It is generally considered that the seed of the Gospel in Japan falls on a barren land. The small number of Christians seems to endorse it. After more than half a century of missionary activity, Catholics are about 400 thousand out of a population of over 122 million inhabitants. Shirayanagi has always rejected the temptation of defeatism. "I do not think - he said in an interview - that the statistics is the best criterion for judging the value of a church." However, he admitted that the Catholic Church here has been slow in accepting the doctrine of energetic reform of Vatican II. The process of actual application was set in motion only in the 80s.    

 The event that favoured change was Pope John Paul II’s visit to Japan of during his first trip to Asia: February 1981. The Pope came to this country primarily as a "pilgrim of peace". Consequently, the city symbol and centre of that visit was Hiroshima, where in the immense square that has the cenotaph to atomic bomb victims in the centre, the pope uttered a prayer for peace that moved the world.    

 But the effectiveness of the pope’s pastoral visit on the Japanese Church was no less strong. In this respect Tokyo and Nagasaki were protagonists cities. Archbishop Shirayanagi was always beside him helping him to read the reality. At the end of the trip, John Paul II left the Japanese indications and an exhortation to the Church: he indicated evangelization as the primary commitment of the whole Church of Japan, including lay people, and urged the Catholic Bishops' Conference to proceed in a new beatification of the martyrs.      

 From that day Shirayanagi concentrated his activities and leadership for the realization of these two goals. The implementation of the National Convention to promote evangelization took six years of preparatory work that was fruitful: it has helped this church to make evangelization a key element of their identity.  

  The beatification of 188 martyrs

On 24 November 2008 in the stadium of the city of Nagasaki the solemn ceremony of beatification of 188 martyrs was held. It was an all Japanese beatification ,the first time that a beatification ceremony took place on its soil and that the beatified martyrs were all Japanese.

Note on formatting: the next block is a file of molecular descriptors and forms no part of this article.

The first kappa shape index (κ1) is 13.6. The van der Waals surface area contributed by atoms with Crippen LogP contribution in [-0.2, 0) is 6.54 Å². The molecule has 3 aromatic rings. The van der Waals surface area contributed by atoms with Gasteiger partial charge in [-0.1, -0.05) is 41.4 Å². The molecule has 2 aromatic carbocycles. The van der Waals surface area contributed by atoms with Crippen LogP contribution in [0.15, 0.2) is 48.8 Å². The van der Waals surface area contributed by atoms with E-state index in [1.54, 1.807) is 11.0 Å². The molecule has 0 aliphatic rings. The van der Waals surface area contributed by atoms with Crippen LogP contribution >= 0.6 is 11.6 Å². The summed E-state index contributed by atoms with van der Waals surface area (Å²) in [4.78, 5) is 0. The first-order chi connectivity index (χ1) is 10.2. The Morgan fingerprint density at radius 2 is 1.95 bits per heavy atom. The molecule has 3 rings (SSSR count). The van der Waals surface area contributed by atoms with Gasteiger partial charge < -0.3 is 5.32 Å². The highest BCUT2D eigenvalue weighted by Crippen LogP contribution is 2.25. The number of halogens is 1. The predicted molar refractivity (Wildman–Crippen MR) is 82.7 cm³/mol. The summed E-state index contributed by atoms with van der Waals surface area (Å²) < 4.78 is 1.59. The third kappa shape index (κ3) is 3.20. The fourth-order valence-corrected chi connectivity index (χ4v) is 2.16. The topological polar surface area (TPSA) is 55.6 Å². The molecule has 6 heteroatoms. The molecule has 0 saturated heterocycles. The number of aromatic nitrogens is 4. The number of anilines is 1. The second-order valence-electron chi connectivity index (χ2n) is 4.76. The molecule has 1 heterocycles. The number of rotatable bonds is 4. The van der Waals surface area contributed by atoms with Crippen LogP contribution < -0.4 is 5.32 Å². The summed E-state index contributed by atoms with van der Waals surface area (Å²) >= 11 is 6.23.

By the decision of Benedict XVI, the ceremony was presided over by Card. Shirayanagi, who at the time was no longer president of the Bishops' Conference of Japan, nor the archbishop of Tokyo. But on the existential level was the best person. It is true that the movement for the beatification of the martyrs began with the exhortation of John Paul II, but it is also true that exhortation coincided with the desire of Shirayanagi and other bishops who did not dare express it.    

 That ceremony was the ideal culmination of Shirayanagi’s life’s work, not just for the honour that was granted him but also because the cause for beatification coincided with the ideal of his life: the evangelization of his country. In an interview with AsiaNews some time ago, when talking about these martyrs had said: "They were normal people, artisans, merchants, or warriors, exemplary people in the observance of the social order but who did not hesitate to reject submission to the decrees of the shogun or daimyo when they opposed the faith and dignity of the human person. "    

 Those 188 Japanese martyrs were beatified because they gave their lives for the same values that are now threatened by the creeping relativism in Japanese society: this was the conviction of Card. Peter Shirayanagi.